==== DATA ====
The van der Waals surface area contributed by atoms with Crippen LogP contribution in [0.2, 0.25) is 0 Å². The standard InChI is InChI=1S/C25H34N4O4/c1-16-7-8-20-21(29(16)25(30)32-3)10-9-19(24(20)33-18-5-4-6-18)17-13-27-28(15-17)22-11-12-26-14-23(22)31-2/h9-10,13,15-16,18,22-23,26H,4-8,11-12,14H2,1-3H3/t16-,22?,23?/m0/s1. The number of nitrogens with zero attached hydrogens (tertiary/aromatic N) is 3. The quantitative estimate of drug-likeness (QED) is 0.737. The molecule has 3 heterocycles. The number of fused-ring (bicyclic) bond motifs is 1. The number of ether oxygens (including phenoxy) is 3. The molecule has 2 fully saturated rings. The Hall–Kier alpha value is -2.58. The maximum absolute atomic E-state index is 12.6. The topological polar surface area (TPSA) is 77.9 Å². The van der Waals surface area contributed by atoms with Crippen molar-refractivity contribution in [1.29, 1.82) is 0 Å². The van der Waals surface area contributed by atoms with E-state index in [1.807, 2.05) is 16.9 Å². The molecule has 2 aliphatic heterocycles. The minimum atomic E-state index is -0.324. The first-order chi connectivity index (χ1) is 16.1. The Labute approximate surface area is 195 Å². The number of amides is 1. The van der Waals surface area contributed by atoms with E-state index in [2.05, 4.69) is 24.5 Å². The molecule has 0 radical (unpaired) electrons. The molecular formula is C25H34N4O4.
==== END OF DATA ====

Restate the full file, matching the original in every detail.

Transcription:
The van der Waals surface area contributed by atoms with Crippen LogP contribution in [0.2, 0.25) is 0 Å². The standard InChI is InChI=1S/C25H34N4O4/c1-16-7-8-20-21(29(16)25(30)32-3)10-9-19(24(20)33-18-5-4-6-18)17-13-27-28(15-17)22-11-12-26-14-23(22)31-2/h9-10,13,15-16,18,22-23,26H,4-8,11-12,14H2,1-3H3/t16-,22?,23?/m0/s1. The number of nitrogens with zero attached hydrogens (tertiary/aromatic N) is 3. The quantitative estimate of drug-likeness (QED) is 0.737. The molecule has 3 heterocycles. The number of fused-ring (bicyclic) bond motifs is 1. The number of ether oxygens (including phenoxy) is 3. The molecule has 2 fully saturated rings. The Hall–Kier alpha value is -2.58. The maximum absolute atomic E-state index is 12.6. The topological polar surface area (TPSA) is 77.9 Å². The van der Waals surface area contributed by atoms with Crippen molar-refractivity contribution in [1.29, 1.82) is 0 Å². The van der Waals surface area contributed by atoms with E-state index in [1.807, 2.05) is 16.9 Å². The molecule has 2 aliphatic heterocycles. The minimum atomic E-state index is -0.324. The first-order chi connectivity index (χ1) is 16.1. The Labute approximate surface area is 195 Å². The number of amides is 1. The van der Waals surface area contributed by atoms with E-state index in [2.05, 4.69) is 24.5 Å². The molecule has 0 radical (unpaired) electrons. The molecular formula is C25H34N4O4.